English
 
Help Privacy Policy Disclaimer
  Advanced SearchBrowse

Item

ITEM ACTIONSEXPORT
  Natural Formation of Chloro- and Bromoacetone in Salt Lakes of Western Australia

Sattler, T., Sörgel, M., Wittmer, J., Bourtsoukidis, E., Krause, T., Atlas, E., et al. (2019). Natural Formation of Chloro- and Bromoacetone in Salt Lakes of Western Australia. Atmosphere, 10(11): 663. doi:10.3390/atmos10110663.

Item is

Basic

show hide
Genre: Journal Article

Files

show Files

Locators

show

Creators

show
hide
 Creators:
Sattler, Tobias1, Author              
Sörgel, Matthias1, Author              
Wittmer, Julian2, Author
Bourtsoukidis, Efstratios1, Author              
Krause, Torsten2, Author
Atlas, Elliot2, Author
Benk, Simon2, Author
Bleicher, Sergej2, Author
Kamilli, Katharina2, Author
Ofner, Johannes2, Author
Kopetzky, Raimo2, Author
Held, Andreas2, Author
Palm, Wolf-Ulrich2, Author
Williams, Jonathan1, Author              
Zetzsch, Cornelius3, Author              
Schoeler, Heinz-Friedrich2, Author
Affiliations:
1Atmospheric Chemistry, Max Planck Institute for Chemistry, Max Planck Society, ou_1826285              
2external, ou_persistent22              
3Multiphase Chemistry, Max Planck Institute for Chemistry, Max Planck Society, ou_1826290              

Content

show
hide
Free keywords: -
 Abstract: Western Australia is a semi-/arid region known for saline lakes with a wide range of geochemical parameters (pH 2.5-7.1, Cl- 10-200 g L-1. This study reports on the haloacetones chloro- and bromoacetone in air over 6 salt lake shorelines. Significant emissions of chloroacetone (up to 0.2 µmol m-2 h-1) and bromoacetone (up to 1. 5 µmol m-2 h-1) were detected, and a photochemical box model was employed to evaluate the contribution of their atmospheric formation from the olefinic hydrocarbons propene and methacrolein in the gas phase. The measured concentrations could not explain the photochemical halogenation reaction, indicating a strong hitherto unknown source of haloacetones. Aqueous-phase reactions of haloacetones, investigated in the laboratory using humic acid in concentrated salt solutions, were identified as alternative formation pathway by liquid-phase reactions, acid catalyzed enolization of ketones, and subsequent halogenation. In order to verify this mechanism, we made measurements of the Henry's law constants, rate constants for hydrolysis and nucleophilic exchange with chloride, UV-spectra and quantum yields for the photolysis of bromoacetone and 1,1-dibromoacetone in the aqueous phase. We suggest that heterogeneous processes induced by humic substances in the quasi-liquid layer of the salt crust, particle surfaces and the lake water are the predominating pathways for the formation of the observed haloacetones.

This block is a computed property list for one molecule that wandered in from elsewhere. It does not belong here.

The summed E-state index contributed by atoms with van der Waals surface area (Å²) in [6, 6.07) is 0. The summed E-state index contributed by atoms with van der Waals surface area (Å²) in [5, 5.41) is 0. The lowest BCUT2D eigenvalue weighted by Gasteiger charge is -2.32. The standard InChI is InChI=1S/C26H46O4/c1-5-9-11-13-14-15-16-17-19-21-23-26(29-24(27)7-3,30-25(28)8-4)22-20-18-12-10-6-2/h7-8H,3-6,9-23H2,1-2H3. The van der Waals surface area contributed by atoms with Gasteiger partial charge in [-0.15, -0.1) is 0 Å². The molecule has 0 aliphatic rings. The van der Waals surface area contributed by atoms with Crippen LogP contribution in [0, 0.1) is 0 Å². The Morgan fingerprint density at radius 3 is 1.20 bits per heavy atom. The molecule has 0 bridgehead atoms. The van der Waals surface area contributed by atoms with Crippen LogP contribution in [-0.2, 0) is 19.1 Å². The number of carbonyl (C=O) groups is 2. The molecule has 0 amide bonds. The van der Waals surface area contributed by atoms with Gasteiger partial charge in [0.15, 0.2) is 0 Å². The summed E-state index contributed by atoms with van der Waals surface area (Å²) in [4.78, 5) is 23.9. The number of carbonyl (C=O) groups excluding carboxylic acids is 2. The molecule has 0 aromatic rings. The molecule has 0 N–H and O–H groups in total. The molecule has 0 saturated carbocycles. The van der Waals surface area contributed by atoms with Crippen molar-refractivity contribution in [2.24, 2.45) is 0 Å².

Details

show
hide
Language(s):
 Dates: 2019
 Publication Status: Published online
 Pages: -
 Publishing info: -
 Table of Contents: -
 Rev. Type: -
 Identifiers: ISI: 000502272000025
DOI: 10.3390/atmos10110663
 Degree: -

Event

show

Legal Case

show

Project information

show

Source 1

show
hide
Title: Atmosphere
Source Genre: Journal
 Creator(s):
Affiliations:
Publ. Info: Basel, Switzerland : MDPI AG
Pages: - Volume / Issue: 10 (11) Sequence Number: 663 Start / End Page: - Identifier: ISSN: 2073-4433
CoNE: https://pure.mpg.de/cone/journals/resource/2073-4433